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Review book club: reads for shelf isolation

As weeks of isolation lie ahead of us, now is the time to embark on a journey through the pages of your favourite books. Starting this week, with an exclusive piece by award-winning novelist Joanna Briscoe, Review is asking you, our readers, to send in suggestions of bookshelf staples in which you find comfort, excitement and escapism. We’ll publish your thoughts and suggestions in our new Review book club

03 April, 2020 — By Joanna Briscoe

Award-winning novelist Joanna Briscoe

THERE are so many wonderful novels in the world that deciding what to read next can be overwhelming. I often fantasise about only being able to re-read, and I indulge in a delicious mental meander through favourite works, from childhood up.

So in this time of lockdown, now is the chance.

I will start with: Beloved by Toni Morrison. I re-read this, along with Tess of the d’Urbervilles, every few years anyway, and here’s another opportunity. The story of a mother who kills her own child rather than have her taken into slavery, this is the most profound, moving, powerful novel I have ever read. I always think that no words do it justice, and I count it as my favourite novel: poetic, political, and unspeakably brilliant. There are layers and layers of new meaning that emerge every time it’s read. Beloved won the Pulitzer; Morrison later won the Nobel prize for Literature. Justice done.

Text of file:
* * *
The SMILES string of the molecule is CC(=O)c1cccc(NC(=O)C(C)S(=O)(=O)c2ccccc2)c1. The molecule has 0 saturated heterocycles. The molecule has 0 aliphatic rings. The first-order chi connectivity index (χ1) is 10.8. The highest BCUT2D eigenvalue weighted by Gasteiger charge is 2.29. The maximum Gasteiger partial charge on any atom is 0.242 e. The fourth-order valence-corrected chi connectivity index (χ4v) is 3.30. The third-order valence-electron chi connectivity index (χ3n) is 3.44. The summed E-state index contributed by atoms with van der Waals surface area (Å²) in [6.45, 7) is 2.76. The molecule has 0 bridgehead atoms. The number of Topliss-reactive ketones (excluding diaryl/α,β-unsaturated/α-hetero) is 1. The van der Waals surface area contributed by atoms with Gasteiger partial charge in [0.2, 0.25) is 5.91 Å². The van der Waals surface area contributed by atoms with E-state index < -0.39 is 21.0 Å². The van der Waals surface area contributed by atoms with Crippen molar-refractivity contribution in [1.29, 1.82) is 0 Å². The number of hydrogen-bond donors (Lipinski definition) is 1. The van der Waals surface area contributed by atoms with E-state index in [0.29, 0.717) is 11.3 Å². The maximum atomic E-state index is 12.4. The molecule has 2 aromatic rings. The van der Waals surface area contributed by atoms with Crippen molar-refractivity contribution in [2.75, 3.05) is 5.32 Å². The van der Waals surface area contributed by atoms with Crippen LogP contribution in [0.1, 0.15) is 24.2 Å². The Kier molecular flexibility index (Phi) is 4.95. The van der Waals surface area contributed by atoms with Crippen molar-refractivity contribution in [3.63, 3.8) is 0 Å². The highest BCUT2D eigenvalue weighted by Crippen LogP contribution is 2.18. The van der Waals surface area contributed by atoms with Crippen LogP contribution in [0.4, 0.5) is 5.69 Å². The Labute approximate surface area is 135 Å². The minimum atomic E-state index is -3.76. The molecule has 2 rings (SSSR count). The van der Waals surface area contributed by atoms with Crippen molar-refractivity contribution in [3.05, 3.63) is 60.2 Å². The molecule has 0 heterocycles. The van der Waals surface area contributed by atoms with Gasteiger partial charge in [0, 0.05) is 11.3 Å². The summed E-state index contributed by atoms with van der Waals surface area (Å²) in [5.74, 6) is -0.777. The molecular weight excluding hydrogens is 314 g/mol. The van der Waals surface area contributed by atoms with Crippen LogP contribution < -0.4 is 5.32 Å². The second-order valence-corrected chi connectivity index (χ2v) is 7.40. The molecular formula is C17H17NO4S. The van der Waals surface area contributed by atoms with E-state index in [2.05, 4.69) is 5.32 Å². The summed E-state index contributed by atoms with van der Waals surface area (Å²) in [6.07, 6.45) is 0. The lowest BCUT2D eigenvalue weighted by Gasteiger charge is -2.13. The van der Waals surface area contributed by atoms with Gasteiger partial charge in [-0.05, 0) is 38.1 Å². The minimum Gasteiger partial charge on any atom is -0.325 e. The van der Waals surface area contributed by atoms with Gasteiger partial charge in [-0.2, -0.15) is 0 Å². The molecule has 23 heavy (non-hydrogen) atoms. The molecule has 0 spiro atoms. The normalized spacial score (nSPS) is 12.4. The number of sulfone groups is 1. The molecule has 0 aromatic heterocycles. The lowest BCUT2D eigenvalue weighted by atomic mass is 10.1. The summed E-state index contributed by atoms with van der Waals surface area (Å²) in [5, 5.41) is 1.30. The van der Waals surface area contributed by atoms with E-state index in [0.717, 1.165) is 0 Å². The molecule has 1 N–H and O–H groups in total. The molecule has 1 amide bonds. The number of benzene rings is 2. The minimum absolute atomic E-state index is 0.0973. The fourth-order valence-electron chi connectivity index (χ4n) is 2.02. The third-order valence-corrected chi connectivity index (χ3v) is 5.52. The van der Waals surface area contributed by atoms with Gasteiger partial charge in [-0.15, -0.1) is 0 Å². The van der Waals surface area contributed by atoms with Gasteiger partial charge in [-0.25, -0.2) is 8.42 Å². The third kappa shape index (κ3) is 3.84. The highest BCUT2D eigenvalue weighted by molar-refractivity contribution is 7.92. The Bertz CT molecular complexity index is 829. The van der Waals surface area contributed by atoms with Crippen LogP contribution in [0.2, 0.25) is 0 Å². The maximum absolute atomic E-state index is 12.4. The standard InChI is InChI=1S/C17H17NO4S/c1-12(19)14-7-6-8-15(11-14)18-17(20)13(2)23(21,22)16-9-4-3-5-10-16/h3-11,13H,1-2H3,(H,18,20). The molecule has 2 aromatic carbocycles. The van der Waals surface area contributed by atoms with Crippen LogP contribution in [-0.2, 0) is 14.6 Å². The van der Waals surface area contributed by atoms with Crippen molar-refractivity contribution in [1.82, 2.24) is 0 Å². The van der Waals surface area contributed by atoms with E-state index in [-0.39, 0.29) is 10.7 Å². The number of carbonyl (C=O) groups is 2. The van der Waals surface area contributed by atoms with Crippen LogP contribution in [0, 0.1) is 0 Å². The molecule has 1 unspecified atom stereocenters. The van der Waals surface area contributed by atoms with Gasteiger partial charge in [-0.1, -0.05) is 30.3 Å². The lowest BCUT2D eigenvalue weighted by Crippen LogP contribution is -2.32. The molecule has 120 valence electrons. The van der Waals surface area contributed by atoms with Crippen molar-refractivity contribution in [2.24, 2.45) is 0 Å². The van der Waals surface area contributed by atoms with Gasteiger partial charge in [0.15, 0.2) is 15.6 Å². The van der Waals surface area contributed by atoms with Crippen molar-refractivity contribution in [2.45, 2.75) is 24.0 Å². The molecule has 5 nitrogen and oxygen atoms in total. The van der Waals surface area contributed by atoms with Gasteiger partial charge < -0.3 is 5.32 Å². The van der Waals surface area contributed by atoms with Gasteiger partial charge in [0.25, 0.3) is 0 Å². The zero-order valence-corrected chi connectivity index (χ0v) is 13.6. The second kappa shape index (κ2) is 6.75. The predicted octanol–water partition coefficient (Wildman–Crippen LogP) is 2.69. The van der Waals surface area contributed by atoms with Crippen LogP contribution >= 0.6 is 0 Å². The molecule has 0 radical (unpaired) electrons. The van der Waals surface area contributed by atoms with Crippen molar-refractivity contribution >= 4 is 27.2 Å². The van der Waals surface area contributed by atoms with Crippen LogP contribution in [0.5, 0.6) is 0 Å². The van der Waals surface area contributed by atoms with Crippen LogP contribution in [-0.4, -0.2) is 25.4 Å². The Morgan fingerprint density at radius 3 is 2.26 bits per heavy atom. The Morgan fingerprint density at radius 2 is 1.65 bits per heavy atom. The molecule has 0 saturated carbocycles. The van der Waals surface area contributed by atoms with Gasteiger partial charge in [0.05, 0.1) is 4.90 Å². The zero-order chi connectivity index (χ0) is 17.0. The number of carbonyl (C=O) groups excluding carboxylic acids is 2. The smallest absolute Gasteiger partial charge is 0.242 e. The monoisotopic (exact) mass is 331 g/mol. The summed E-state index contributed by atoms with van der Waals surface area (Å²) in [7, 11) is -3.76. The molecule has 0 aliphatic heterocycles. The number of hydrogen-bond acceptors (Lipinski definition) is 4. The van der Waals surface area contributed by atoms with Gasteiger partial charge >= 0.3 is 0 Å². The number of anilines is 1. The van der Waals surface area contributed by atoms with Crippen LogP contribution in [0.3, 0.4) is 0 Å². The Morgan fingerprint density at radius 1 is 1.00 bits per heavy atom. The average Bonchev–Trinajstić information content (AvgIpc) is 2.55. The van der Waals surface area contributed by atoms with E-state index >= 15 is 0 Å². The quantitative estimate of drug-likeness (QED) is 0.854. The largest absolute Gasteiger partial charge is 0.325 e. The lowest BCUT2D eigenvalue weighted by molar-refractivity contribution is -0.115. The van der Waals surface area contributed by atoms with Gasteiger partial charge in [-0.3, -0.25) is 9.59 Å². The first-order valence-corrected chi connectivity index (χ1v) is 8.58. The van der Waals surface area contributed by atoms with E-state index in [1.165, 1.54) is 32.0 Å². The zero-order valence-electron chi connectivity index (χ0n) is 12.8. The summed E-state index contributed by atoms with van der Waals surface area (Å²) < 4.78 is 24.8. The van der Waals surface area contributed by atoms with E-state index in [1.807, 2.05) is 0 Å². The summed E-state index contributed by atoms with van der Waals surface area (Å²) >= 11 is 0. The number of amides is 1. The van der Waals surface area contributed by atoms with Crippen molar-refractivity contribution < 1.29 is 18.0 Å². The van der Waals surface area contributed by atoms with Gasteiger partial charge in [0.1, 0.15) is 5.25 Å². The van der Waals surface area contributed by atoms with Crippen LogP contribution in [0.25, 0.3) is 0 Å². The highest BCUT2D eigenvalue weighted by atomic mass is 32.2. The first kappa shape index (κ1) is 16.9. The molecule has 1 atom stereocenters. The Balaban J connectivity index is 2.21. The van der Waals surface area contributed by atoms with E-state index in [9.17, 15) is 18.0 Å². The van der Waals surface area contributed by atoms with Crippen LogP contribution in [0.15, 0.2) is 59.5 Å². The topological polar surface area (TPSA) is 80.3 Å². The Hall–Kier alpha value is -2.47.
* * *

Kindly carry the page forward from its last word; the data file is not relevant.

Next I intend to have another read of Hamlet by William Shakespeare. My daughter is studying this for A-level, I last read it while studying it myself, and there are woeful holes in my knowledge. I think that with this and Beloved, the themes of loss and haunting are both pertinent. Our world as we knew it has changed, and will change more dramatically as the virus continues.

I’ve also just read and reviewed Maggie O’Farrell’s wonderful Hamnet, about Shakespeare’s son and family, and about the connection between his death and the play. All of this sends me scurrying back to Shakespeare’s most famous work.

And finally, for some hilarious light relief, I’m choosing Riders by Jilly Cooper! This came out in 1985 and was a huge bestseller. What a romp – filthy, funny, and noticeably well written for a bonkbuster of its time, though some of the sexual politics need overlooking.

My local novelist friend Kate Saunders said of it: “Within its genre, a work of towering genius.” I agree.

The story of an amusing cad, Rupert Campbell-Black, and a group of promiscuous show-jumping stars, it races along.

There are also gorgeous descriptions of the Cotswolds countryside, where we’d all probably like to be right now.

Joanna Briscoe’s latest novel, The Seduction, is published by Bloomsbury on June 11.

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